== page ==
We're grateful for our readers, and we're even more grateful for those who take the time to read thoughtful comments. Every weekend, we highlight some of the smartest or funniest responses we got in the previous week.

This week we reported that Harvard was able to identify a suspect in Monday's bomb scare by checking logs to see who had been using Tor at the time of the threat. But Darren Dupre argues the suspect, Eldo Kim, might have beaten the rap if he'd kept his mouth shut:

First off, I want to make it clear that I don't condone what he did and I expressly condemn it.

With that said, him having been identified as a Tor user in of itself does not prove he sent the bomb threat. It just merely identifies him as someone who could have.

However, the information they have does not show that someone at Harvard sent the bomb threat, so it could have well just have been somebody on the other side of the world pulling a cruel prank. Anyone running Tor could have done it. That is hundreds of thousands of potential suspects.

Had Kim decided not to clear his conscience, he could have got away with the crime, and it's not likely that even a search of his laptop would have come up with anything unless he saved his bomb threat into a text file on his computer and/or left the browser window open.

This week we reported that it was possible to activate the built-in camera on some MacBooks without triggering the warning light. A number of readers said they've responded by putting tape, a Post-it note, or a Band-aid over the cameras on their laptops. Reader Otherwise snarks: "Never forget there are five forces in the Universe. They are the Strong Force, the Weak Force, Electromagnetism, Gravity, and Duct Tape."

Brian Fung wrote about the 100th anniversary of the Kingsbury Commitment, a deal that gave the Wilson administration's blessing to AT&T's telephone monopoly. Reader vdev argues that AT&T's successors should be required to provide the same high quality of service the original monopoly committed to providing a century ago:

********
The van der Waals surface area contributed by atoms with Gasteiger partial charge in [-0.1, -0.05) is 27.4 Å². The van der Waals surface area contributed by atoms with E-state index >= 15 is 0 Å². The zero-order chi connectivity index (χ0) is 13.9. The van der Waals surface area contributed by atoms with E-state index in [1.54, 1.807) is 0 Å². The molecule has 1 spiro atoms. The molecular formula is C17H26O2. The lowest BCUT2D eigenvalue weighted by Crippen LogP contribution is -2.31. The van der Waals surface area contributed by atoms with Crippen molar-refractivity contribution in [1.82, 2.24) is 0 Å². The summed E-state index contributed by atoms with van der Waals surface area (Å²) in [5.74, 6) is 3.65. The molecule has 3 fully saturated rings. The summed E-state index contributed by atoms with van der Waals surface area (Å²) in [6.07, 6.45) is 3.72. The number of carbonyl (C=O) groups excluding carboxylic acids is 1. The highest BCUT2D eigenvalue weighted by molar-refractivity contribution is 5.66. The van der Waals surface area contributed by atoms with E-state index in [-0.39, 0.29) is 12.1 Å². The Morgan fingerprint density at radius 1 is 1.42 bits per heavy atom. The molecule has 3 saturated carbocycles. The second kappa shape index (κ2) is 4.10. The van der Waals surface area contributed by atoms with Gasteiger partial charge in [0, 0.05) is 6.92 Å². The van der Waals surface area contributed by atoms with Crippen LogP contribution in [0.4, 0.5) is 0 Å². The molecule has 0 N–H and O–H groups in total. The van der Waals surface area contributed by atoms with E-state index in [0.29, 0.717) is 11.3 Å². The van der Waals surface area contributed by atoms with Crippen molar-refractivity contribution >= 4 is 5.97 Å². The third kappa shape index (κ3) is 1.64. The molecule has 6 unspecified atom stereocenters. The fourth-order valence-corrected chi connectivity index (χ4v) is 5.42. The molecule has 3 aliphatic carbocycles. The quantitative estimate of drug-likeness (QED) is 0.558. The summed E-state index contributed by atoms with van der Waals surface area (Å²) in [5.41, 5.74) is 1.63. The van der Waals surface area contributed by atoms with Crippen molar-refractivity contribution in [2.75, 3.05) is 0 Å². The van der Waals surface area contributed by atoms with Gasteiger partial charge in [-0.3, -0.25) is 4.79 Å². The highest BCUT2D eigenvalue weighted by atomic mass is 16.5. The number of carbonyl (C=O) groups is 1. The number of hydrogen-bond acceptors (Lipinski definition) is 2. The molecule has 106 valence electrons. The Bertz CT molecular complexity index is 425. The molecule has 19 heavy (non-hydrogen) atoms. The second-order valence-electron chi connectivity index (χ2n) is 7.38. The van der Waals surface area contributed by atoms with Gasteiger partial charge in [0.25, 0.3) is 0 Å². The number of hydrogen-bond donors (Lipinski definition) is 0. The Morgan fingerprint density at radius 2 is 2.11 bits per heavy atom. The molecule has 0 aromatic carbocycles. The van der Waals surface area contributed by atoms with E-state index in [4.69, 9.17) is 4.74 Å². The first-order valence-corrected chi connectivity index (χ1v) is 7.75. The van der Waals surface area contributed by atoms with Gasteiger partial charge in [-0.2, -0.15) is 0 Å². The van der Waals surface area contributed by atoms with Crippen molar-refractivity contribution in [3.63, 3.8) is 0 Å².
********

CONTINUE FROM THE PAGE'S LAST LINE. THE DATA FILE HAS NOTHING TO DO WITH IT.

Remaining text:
The local phone company, whichever it is, has a government-provided exclusivity for local service. And has had for many, many years. It is neither ethical nor moral to enjoy that for so long and then sharply say "so long" to the ongoing responsibilities that accompany the monopoly.

I have no fight with the efforts of AT&T, Verizon and others to move beyond copper - they can provide service however they wish. But the service provided must meet the standards required. Users should not care HOW the service is provided, only that the QUALITY is appropriate. It doesn't matter whether the service is copper, fibre, cable or even avian carrier (RFC 1149) -- if the service quality is appropriate then it shouldn't matter to the users.

But customers MUST have access to the full range of services. If that means that Verizon, having installed FiOS and removed the copper, has to provide competitors with access then so be it. If Verizon did not want that to happen then it should not have pulled the copper (which it did NOT do where I live - it's still in place if a future owner doesn't want FiOS).

Andrea Peterson wrote about a take-down campaign by the academic publisher Elsevier. Reader Michigoose describes the dilemma faced by some journals:

I'm a member of a small scientific society that publishes a journal which happens to be the top journal in our field. We've been looking into going Open Access for years in order to make the manuscripts publicly available, but are constantly told that that will negatively affect our journal's Impact Factor, which will cause authors to take their best articles to other journals . . . because they can't get funding without publishing in journals with the highest Impact Factors.

But MichaelPTaylor disagrees:

I don't know who has been telling you this, but they are misinformed. Numerous analyses have shown that open-access papers are cited more often than those behind paywalls: in some cases the citation advantage has been as much as 600%. Swan (2010) surveyed 31 of these studies, and helpfully tabulate the results. I calculated that the average citation advantage was 176% -- that is, open-access articles were cited 2.76 times as often as non-open. Other things being equal, transitioning your society's journal to open access will increase its impact factor, maybe dramatically.